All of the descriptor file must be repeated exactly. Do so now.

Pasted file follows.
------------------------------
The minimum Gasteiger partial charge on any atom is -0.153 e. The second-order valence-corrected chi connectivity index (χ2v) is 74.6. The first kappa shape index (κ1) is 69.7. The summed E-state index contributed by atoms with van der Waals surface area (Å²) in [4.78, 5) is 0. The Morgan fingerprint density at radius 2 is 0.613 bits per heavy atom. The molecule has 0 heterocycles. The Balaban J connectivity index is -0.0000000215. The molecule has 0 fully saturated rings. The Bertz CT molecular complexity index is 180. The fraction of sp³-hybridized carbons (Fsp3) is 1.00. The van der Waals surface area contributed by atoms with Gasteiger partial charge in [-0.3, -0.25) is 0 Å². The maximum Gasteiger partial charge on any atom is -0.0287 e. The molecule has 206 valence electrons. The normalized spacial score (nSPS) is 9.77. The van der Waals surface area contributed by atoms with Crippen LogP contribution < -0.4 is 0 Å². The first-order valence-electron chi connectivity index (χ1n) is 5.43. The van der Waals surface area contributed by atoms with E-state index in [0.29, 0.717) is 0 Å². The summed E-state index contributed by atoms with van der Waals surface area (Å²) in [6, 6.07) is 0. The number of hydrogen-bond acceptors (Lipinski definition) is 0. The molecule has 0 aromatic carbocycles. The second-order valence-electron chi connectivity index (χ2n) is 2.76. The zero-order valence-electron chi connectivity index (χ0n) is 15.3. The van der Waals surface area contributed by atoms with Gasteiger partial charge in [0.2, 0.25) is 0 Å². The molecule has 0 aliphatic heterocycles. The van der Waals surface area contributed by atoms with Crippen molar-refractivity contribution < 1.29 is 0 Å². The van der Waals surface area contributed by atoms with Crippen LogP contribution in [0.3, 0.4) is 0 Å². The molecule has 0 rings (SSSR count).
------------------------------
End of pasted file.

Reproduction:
The minimum Gasteiger partial charge on any atom is -0.153 e. The second-order valence-corrected chi connectivity index (χ2v) is 74.6. The first kappa shape index (κ1) is 69.7. The summed E-state index contributed by atoms with van der Waals surface area (Å²) in [4.78, 5) is 0. The Morgan fingerprint density at radius 2 is 0.613 bits per heavy atom. The molecule has 0 heterocycles. The Balaban J connectivity index is -0.0000000215. The molecule has 0 fully saturated rings. The Bertz CT molecular complexity index is 180. The fraction of sp³-hybridized carbons (Fsp3) is 1.00. The van der Waals surface area contributed by atoms with Gasteiger partial charge in [-0.3, -0.25) is 0 Å². The maximum Gasteiger partial charge on any atom is -0.0287 e. The molecule has 206 valence electrons. The normalized spacial score (nSPS) is 9.77. The van der Waals surface area contributed by atoms with Crippen LogP contribution < -0.4 is 0 Å². The first-order valence-electron chi connectivity index (χ1n) is 5.43. The van der Waals surface area contributed by atoms with E-state index in [0.29, 0.717) is 0 Å². The summed E-state index contributed by atoms with van der Waals surface area (Å²) in [6, 6.07) is 0. The number of hydrogen-bond acceptors (Lipinski definition) is 0. The molecule has 0 aromatic carbocycles. The second-order valence-electron chi connectivity index (χ2n) is 2.76. The zero-order valence-electron chi connectivity index (χ0n) is 15.3. The van der Waals surface area contributed by atoms with Gasteiger partial charge in [0.2, 0.25) is 0 Å². The molecule has 0 aliphatic heterocycles. The van der Waals surface area contributed by atoms with Crippen molar-refractivity contribution < 1.29 is 0 Å². The van der Waals surface area contributed by atoms with Crippen LogP contribution in [0.3, 0.4) is 0 Å². The molecule has 0 rings (SSSR count).